The winemaking tradition of Lombardy dates back to its settlement by Greeks from Athens along the Po River. Today, Lombardy is considered the industrial and commercial capital of Italy and the gateway to Europe. The region annually produces over 28 million gallons of wine. Lombardy is well-known for its sparkling wines made in the Franciacorta and Oltrepò Pavese areas. The Valtellina zone produces many notable wines using a local version of the Nebbiolo variety known as. While the climate of Lombardy is varied, the region is generally considered a cool continental climate and is influenced by several geographic features that control the weather and terroir of the land. These include the Alps located in the northern parts of the region near the wine producing area of Valtellina and the Po River, which runs along the Oltrepò Pavese and forms most of the region's southern border with Emilia-Romagna. Many wine areas are located near some of Lombardy's major lakes including Franciacorta near Lake Iseo as well as the Garda Bresciano and Garda Mantovano regions near Lake Garda. To the west of Lombardy is the Piedmont wine region, to the south is Emilia-Romagna and to the east are the Trentino-Alto Adige/Südtirol and Veneto wine regions.
Birrifico Via Priula di S. Pellegrino Terme
Ca’ del Bosco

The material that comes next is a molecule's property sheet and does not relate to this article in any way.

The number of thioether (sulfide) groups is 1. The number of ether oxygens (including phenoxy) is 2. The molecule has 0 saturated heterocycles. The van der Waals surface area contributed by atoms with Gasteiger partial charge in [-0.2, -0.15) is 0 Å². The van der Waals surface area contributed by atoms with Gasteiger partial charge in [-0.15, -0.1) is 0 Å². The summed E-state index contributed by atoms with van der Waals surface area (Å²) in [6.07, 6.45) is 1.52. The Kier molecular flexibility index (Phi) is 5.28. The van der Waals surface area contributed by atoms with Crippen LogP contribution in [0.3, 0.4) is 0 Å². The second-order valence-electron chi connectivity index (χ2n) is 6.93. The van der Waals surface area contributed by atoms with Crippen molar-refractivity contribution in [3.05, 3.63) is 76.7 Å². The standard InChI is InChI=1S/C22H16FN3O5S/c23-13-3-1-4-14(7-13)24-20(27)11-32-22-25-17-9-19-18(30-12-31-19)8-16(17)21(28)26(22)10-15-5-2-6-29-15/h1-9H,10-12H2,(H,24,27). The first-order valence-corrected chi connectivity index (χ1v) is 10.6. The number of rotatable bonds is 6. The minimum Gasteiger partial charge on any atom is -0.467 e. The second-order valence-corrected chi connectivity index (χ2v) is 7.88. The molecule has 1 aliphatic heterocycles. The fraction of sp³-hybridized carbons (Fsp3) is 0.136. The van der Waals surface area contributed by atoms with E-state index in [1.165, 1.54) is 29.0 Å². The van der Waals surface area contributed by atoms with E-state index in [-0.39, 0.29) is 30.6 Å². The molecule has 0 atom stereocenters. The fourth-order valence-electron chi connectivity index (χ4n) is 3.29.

Dating back to Etruscan times, Marche's wine making history has long been influenced both by its culture and its climate. Located in central Italy between the Apennine Mountains and the Adriatic Sea, the region has a number of terroirs which are suitable for grape cultivation. Clay and limestone-rich soils contribute to this distinctive terroir, and vary according to the changing topography. From the rolling coastal hills, and the influence of the mountain chains and rivers, producers in Marche have both warm and cool climates to utilise. Marche's vineyards cover 25,000ha and produce almost two million hL of wine annually. The majority of this is sold as table wine or under the title IGT Marche, with about 20% sold under the region's 12 DOC and 5 DOCG titles. The majority of DOC classifications in Marche cover both red and white wines. Known primarily as a white-wine region, the amount of whites and reds produced in Marche are almost equal. The main regional white is Verdicchio, a dry characteristically flavoured wine made from at least 85% of the grape with the same name. Marche has grown the Verdicchio grape for over 600 years, with the finest expressions of the wine found in the DOCGs Verdicchio dei Castelli di Jesi and Verdicchio di Matelica. Among the red wines, the finest are typically made from Montepulciano and Sangiovese grapes, the most known wines from these being Rosso Conero and Rosso Piceno.